by J.I. Packer

All Scripture is God-breathed and is useful for teaching, rebuking, correcting and training in righteousness. 2 TIMOTHY 3:16

The Christian principle of biblical authority means, on the one hand, that God purposes to direct the belief and behavior of his people through the revealed truth set forth in Holy Scripture; on the other hand it means that all our ideas about God should be measured, tested, and where necessary corrected and enlarged, by reference to biblical teaching. Authority as such is the right, claim, fitness, and by extension power, to control. Authority in Christianity belongs to God the Creator, who made us to know, love, and serve him, and his way of exercising his authority over us is by means of the truth and wisdom of his written Word. As from the human standpoint each biblical book was written to induce more consistent and wholehearted service of God, so from the divine standpoint the entire Bible has this purpose. And since the Father has now given the Son executive authority to rule the cosmos on his behalf (Matt. 28:18), Scripture now functions precisely as the instrument of Christ’s lordship over his followers. All Scripture is like Christ’s letters to the seven churches (Rev. 2-3) in this regard.

Where is God’s authoritative truth to be found today? Three answers are given, and each appeals to the Bible in its own way.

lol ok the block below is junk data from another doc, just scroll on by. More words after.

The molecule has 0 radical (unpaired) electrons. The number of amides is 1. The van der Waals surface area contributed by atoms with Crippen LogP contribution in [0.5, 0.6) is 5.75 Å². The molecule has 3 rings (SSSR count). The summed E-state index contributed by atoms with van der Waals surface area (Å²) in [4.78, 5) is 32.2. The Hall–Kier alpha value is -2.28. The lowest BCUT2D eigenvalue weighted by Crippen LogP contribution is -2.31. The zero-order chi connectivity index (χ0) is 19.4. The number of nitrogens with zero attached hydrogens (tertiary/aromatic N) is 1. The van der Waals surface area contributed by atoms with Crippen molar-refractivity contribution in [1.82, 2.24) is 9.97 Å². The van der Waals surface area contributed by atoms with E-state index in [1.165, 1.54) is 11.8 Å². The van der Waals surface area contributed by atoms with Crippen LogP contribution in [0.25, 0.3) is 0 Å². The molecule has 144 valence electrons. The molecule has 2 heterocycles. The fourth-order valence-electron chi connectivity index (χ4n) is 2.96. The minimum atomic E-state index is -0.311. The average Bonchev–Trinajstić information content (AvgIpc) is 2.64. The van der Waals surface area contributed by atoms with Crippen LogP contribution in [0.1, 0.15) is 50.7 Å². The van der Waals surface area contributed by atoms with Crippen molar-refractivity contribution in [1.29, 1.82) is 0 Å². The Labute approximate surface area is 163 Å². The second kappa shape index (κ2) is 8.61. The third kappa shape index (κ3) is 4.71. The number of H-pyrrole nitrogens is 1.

1. The Roman Catholic and Orthodox churches find God’s truth, as they believe, in the interpretations of Scripture that are embodied in their own tradition and consensus. They view the Bible as God-given truth, but they insist that the church must interpret it and is infallible when it does so.

  2. By contrast, individuals labeled liberal, radical, modernist, or subjectivist find God’s truth in the thoughts, impressions, judgments, theories and speculations that Scripture triggers in their own minds. While dismissing the New Testament concept of the inspiration of Scripture, and not treating their Bible as totally trustworthy or as embodying absolute and authoritative transcripts of the mind of God, they are confident that the Spirit leads them to pick and choose in such a way that wisdom from God results.

  3. Historic Protestantism, however, finds God’s truth in the teaching of the canonical Scriptures as such. It receives these Scriptures as inspired (i.e., God-breathed, 2 Tim. 3:16), inerrant (i.e., totally true in all they affirm), sufficient (i.e., telling us all that God wills to tell us and all that we need to know for salvation and eternal life), and clear (i.e., straightforward and self-interpreting on all matters of importance).

The first two positions treat human judgments on the Bible as decisive for truth and wisdom; the third, while valuing the church’s heritage of conviction and appreciating the demand for coherence that rational thinking involves, systematically submits all human thoughts to Scripture, which it takes seriously as canon. Canon means a rule or standard. The first two positions refer to Scripture as the canon, but they fail to take it with full seriousness as a functioning rule for faith and life. Thus they do not in practice fully accept its authority, and their Christian profession, however sincere, is thereby flawed.

From: Concise Theology: A Guide To Historic Christian Beliefs

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